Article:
I've been thinking lately about the process of thinking and I've come to believe that when everything is processed through the thing we call "intellect" it short circuits the process of being in the moment and being unambiguously creative. In the martial arts people practice their moves over and over again so that when they compete or fight their attacks and defenses happen in a space beyond thought. They do it by instinct. The act of playing around with photographs in a carefree way helps to build that same sort of unconscious and unplanned creativity that lets us create work that moves us in a different way than the quantitative process of planning provides.
I know people who plan meticulously and execute their photography exactly according to plan. My feeling is that the planning is valuable, but only if you are willing to throw it all away when instinct, and your heart, over-rule your brain and suggest a different approach, all at faster than the speed of thought.
When I photograph I am not looking for perfection. I am looking for a way to channel a feeling about my subject. I am looking for ways to guide inspiration that comes from an immeasurable place into my camera. I become a conduit.
Sometimes coffee helps.
Making a fun portrait is like a dance where I lead sometimes and I am led at other times and neither of us really know what awaits at the next stanza.
In my "welcome back" article yesterday I mentioned that I recently had an assignment to photograph one of Austin's greatest actors in order to "sell" theater seats as a way of funding a much needed, new theater building. The marketing people knew that showing a seat by itself would be boring but a seat with Martin would sell. I showed up to the shoot with several things that might interest you as a photographer. First of all I've all but given up using white, seamless background paper on location. It's a pain in the butt to transport and, with the new selection tools in PhotoShop CS5 and CS6 as long as you get enough light on your background to get it near white making a drop out is a piece of cake. White cake. I bought a white, muslin background years ago for an annual report project. It came from Calumet. When it gets dirty I toss it in the washing machine with some detergent and a bit of bleach and it comes out clean and white, white, white. I probably spent $60 on the cloth background in 2002 and I've used it hundreds of times since then. When Ben was young he used it often to build tents in the living room....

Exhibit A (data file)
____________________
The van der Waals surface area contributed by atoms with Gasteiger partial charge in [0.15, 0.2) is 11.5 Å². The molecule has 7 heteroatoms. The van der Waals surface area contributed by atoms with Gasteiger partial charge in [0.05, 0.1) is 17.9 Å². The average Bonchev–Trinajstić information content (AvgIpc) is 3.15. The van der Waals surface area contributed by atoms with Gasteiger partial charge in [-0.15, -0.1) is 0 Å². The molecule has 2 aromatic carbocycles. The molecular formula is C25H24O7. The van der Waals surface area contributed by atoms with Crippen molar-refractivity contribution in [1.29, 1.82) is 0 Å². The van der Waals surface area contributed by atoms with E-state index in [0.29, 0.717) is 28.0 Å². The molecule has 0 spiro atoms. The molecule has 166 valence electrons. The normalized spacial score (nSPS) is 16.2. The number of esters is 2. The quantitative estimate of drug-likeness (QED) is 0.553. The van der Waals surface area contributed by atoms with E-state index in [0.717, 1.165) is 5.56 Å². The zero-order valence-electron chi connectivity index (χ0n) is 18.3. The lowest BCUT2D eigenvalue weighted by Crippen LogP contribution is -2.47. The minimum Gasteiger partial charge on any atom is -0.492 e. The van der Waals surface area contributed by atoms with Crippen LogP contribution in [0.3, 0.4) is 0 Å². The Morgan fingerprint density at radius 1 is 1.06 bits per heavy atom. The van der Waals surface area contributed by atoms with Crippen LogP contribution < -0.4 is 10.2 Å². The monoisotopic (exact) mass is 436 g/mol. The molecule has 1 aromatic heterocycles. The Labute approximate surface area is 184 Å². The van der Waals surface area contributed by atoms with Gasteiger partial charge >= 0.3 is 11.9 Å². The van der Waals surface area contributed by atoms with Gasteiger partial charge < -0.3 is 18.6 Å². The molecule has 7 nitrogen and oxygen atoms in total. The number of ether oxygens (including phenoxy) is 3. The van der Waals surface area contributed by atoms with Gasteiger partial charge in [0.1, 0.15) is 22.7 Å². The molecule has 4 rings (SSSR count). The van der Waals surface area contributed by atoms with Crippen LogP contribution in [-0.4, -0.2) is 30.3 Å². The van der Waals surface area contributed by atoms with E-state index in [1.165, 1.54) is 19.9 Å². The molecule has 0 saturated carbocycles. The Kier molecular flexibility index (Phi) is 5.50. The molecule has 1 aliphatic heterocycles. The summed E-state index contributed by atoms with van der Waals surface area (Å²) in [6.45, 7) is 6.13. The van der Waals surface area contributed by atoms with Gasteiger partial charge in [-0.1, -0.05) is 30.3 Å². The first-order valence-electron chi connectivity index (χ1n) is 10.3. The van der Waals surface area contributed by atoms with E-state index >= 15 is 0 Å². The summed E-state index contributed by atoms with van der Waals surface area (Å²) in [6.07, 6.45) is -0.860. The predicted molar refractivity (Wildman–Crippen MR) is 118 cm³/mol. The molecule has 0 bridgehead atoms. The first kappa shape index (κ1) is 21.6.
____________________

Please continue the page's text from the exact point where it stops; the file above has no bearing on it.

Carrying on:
I brought four Elinchrom D-Lite 4IT monolights but I only used three of them. I used one on either side of Martin because the marketing folks at Zachary Scott Theatre like bright, high key light for stuff like this. The light on the left is coming through a small, Elinchrom Varistar which is a like a shoot through umbrella but the back is enclosed so there's no backward light scatter. A white interior re-directs light to the front for more efficiency. It's soft but directional. And the Varistars set up as quickly as a regular umbrella. That seemed easy enough so I used another, larger (41 inch diameter) Varistar on the other side. Usually I use two lights on a white background, bounced out of black-backed umbrellas. Today I had enough room to try something different so I put one D-Lite 4IT with a standard reflector behind the background and shot it through the fabric. I tried to balance the exposure so that the area directly behind Martin would go white without too much spill coming forward onto Martin. I think it worked out just fine.
I brought along one of the Sony A77 cameras with a 16-50mm f2.8 zoom lens and shot all of the images here with that lens and camera combination. I like the Sony A77 camera even more than I thought I would for studio work. You get to pre-chimp every shot and then see a post shot review immediately. I had the camera set up so that I'd see a review for two seconds after every shot. But a touch of the shutter button would cancel the review and return you to the live image. At one point in the shoot one of the front monolights stopped firing. I saw it on the very first review. I was able to quickly fix the issue (dead or dying battery in a radio trigger....). Shooting in the "old school" OVF method I would probably have shot a long volley of shots before stopping to review and we would have lost many good shots to a technical problem.
The shots here are presented as 1800 pixel (long axis) images but I can assure you that at 4000 by 6000 pixels the images are exhilaratingly sharp. In fact, now that I've untangled the "jpeg rubric" of the Sony hive mind I love what I'm getting from the camera and rarely, if ever, need to sharpen images in post. What you see in the EVF or on the rear screen is such a close approximation of what I eventually see on the studio computer screen that I've stopped worrying about technical details that fall outside of the binary "fail/succeed" paradigm.
But the real magic of a shoot with Martin is Martin. He's a pro and that really makes getting wonderful images easy as pie. My big complaint from the marketing department? Too much great stuff to choose from. I wish all my photography problems were like that...
Information to Sony Alpha shooters... I'm kinda shocked at how good some of Sony's cheaper (more cost effective?) lenses are. I was going to buy the Zeiss 85mm 1.4 for the Alpha cameras but I tested the 85mm 2.8 SAL lens and found it to be terrific. Even wide open. The Zeiss is around $1500 while the Sony SAL lens is just $249. When I first dallied with the system I also bought a cheap, 55-200mm SAL lens for around $250 just to have something longer and light weight. I eventually bought their big Kahuna, the 70-200 f2.8, with its glorious white finish (and dense, wrist straining, beefy construction) but after I saw how sharp the cheap zoom is I've left the other lens in the drawer for every assignment except the low light theater work. Amazing how good the consumer stuff is... All the Canon and Nikon shooters can ignore this.